Matthew R. Perry

A Gospel Lesson from the Biggest Loser

In Church Life on February 4, 2009 at 11:50 am


Those of you who are fans of NBC’s The Biggest Loser realize that the premise of the show is a combination of training to lose weight along with positioning oneself to stay above the “yellow line” (the line that separates the two lowest percentages of weight loss from the others, thus making them eligible for the others who are above the yellow line to vote one or the other off the ranch (the place where they lived and trained during their stay).

As you can imagine, the side stories add a lot of drama. In the fifth week of the seventh season, the biggest drama of the Biggest Loser so far as been that of the Silver Team of Carla and Joelle. Coming to the ranch, they were best friends. Yet the drama began when it was clear to everyone that Joelle was not invested. While Carla worked at a tremendous level, Joelle did a lot of talking (to the point where here trainer, Bob, lost it for the first time) but gave plenty of excuses for not doing the work.

When Joelle lost 0 pounds and was up for elimination, everyone chimed in (including her partner, Carla) questioning her desire. She gave excuses, reasons, felt she was doing the work—even though no one saw it. As a result, Carla and Joelle were voted off in favor of a team who wanted to be there. Their friendship is now strained at best, possibly non-existent.

What’s the gospel lesson here? Too many of us are deceived as to our condition–even when God and others testify to something different. We become so self-absorbed because we are so imprisoned to our sin. The result of sin is a hardness of heart (Ezekiel 36:26-27) that is blind to their true condition. Joelle’s reaction to her poor weight loss which resulted from her poor work efforts which resulted from a selfishness in not wanting to pay the price. Her actions didn’t just affect her, it affected teammates and everyone in the house. But it all started with her resilience toward any correction or reflection. She felt she was OK.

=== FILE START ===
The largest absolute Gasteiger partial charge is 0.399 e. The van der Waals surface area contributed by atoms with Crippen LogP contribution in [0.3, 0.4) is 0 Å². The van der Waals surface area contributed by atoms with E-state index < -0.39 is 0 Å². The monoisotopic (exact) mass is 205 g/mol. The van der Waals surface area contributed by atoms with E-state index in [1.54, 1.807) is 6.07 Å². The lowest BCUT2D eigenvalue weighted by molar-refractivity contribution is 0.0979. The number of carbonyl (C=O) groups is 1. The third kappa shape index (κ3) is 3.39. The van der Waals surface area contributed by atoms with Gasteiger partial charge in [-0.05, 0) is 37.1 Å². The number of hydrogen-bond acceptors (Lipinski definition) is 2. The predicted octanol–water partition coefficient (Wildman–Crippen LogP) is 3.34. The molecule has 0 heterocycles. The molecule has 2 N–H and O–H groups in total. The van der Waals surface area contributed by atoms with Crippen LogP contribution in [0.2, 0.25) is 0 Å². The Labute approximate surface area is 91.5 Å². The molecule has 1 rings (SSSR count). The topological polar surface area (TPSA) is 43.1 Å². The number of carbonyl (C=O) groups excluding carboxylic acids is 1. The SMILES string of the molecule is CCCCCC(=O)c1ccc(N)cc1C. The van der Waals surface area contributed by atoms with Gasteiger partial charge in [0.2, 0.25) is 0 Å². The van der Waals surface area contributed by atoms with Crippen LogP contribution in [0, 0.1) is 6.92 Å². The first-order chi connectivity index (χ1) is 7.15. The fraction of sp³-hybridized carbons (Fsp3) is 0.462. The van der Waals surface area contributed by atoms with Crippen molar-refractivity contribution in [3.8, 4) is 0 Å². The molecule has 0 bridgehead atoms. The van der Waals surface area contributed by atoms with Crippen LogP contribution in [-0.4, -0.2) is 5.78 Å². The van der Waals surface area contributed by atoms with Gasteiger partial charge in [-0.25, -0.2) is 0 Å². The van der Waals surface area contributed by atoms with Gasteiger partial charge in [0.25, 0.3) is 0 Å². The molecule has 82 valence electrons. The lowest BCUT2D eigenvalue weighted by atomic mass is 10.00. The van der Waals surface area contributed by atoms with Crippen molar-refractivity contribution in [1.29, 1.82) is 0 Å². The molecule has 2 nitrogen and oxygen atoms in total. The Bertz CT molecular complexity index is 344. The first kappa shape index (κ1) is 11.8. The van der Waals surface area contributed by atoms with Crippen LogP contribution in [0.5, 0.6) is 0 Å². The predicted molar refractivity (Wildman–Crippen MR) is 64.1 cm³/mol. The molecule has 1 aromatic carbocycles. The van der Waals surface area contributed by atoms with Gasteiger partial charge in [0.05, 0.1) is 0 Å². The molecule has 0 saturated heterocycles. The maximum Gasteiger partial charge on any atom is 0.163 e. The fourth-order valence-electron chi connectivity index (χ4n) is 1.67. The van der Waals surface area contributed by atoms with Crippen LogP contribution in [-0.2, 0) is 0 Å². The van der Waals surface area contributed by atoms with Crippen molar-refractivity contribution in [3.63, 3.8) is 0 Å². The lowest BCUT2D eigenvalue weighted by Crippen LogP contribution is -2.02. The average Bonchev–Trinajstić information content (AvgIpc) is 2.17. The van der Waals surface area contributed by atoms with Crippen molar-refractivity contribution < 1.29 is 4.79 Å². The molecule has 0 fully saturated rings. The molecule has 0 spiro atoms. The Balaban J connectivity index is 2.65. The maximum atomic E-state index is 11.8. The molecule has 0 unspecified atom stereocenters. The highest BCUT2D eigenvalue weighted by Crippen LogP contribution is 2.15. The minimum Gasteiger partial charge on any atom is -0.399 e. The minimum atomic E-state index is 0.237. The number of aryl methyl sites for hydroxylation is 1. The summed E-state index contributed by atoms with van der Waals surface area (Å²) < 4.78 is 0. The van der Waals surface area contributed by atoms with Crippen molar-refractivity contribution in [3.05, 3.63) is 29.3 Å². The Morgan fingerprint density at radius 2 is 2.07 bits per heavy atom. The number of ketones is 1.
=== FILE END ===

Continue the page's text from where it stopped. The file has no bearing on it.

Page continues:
Those in this bondage, this feeling they are OK and failing to see their true need, will never see their need for a Savior. Our churches are filled with people who think they are in good spiritual shape, but Christ only serves to make good people better. Look at Ephesians 2:1-7:

And you were dead in the trespasses and sins [2] in which you once walked, following the course of this world, following the prince of the power of the air, the spirit that is now at work in the sons of disobedience— [3] among whom we all once lived in the passions of our flesh, carrying out the desires of the body and the mind, and were by nature children of wrath, like the rest of mankind. [4] But God, being rich in mercy, because of the great love with which he loved us, [5] even when we were dead in our trespasses, made us alive together with Christ— by grace you have been saved— [6] and raised us up with him and seated us with him in the heavenly places in Christ Jesus, [7] so that in the coming ages he might show the immeasurable riches of his grace in kindness toward us in Christ Jesus.

Scripture tells us repeatedly that we have nothing of any spiritual consequence to bring to Christ. “Blessed are the poor in spirit.” Blessed are those who see their spiritual destitution. Blessed are those who see their deadness. Blessed are those who see their need.

We do not have the equipment to meet that need, “But God, being rich in mercy… made us alive together in Christ.” If you do not understand your need, you will not run to the solution. Joelle is a prime example of someone who had a heart issue. She thought about herself during the workouts, she thought about herself in her reaction to what others had observed, and she thought about herself even now in breaking off a friendship.

For those who believe that believe in self is the answer, the truth is that self causes more problems than offers solutions. Turn to Christ who deals honestly with us in our sin, but also provides the solution through His death and resurrection. He shows us the horror of our sin by His death, but He shows us His power and grace by defeating it through His resurrection.

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